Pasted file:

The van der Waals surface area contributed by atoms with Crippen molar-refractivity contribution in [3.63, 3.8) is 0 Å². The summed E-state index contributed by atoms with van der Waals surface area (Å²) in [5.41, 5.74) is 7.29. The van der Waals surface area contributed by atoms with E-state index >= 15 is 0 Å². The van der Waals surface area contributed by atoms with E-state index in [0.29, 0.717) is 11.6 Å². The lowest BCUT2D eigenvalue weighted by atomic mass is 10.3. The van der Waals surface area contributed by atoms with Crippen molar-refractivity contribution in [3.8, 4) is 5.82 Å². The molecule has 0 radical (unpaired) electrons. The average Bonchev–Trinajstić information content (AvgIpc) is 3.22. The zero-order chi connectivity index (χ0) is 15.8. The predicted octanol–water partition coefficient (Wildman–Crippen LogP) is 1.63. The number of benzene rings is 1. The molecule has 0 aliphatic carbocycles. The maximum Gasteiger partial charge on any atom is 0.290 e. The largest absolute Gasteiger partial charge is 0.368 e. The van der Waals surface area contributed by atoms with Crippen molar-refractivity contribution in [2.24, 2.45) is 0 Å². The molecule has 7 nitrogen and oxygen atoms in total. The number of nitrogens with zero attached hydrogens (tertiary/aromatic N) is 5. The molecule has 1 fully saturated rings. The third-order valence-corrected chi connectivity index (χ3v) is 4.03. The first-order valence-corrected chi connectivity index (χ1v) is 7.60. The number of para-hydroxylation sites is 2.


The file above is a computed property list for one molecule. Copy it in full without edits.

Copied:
The van der Waals surface area contributed by atoms with Crippen molar-refractivity contribution in [3.63, 3.8) is 0 Å². The summed E-state index contributed by atoms with van der Waals surface area (Å²) in [5.41, 5.74) is 7.29. The van der Waals surface area contributed by atoms with E-state index >= 15 is 0 Å². The van der Waals surface area contributed by atoms with E-state index in [0.29, 0.717) is 11.6 Å². The lowest BCUT2D eigenvalue weighted by atomic mass is 10.3. The van der Waals surface area contributed by atoms with Crippen molar-refractivity contribution in [3.8, 4) is 5.82 Å². The molecule has 0 radical (unpaired) electrons. The average Bonchev–Trinajstić information content (AvgIpc) is 3.22. The zero-order chi connectivity index (χ0) is 15.8. The predicted octanol–water partition coefficient (Wildman–Crippen LogP) is 1.63. The number of benzene rings is 1. The molecule has 0 aliphatic carbocycles. The maximum Gasteiger partial charge on any atom is 0.290 e. The largest absolute Gasteiger partial charge is 0.368 e. The van der Waals surface area contributed by atoms with Crippen molar-refractivity contribution in [2.24, 2.45) is 0 Å². The molecule has 7 nitrogen and oxygen atoms in total. The number of nitrogens with zero attached hydrogens (tertiary/aromatic N) is 5. The molecule has 1 fully saturated rings. The third-order valence-corrected chi connectivity index (χ3v) is 4.03. The first-order valence-corrected chi connectivity index (χ1v) is 7.60. The number of para-hydroxylation sites is 2.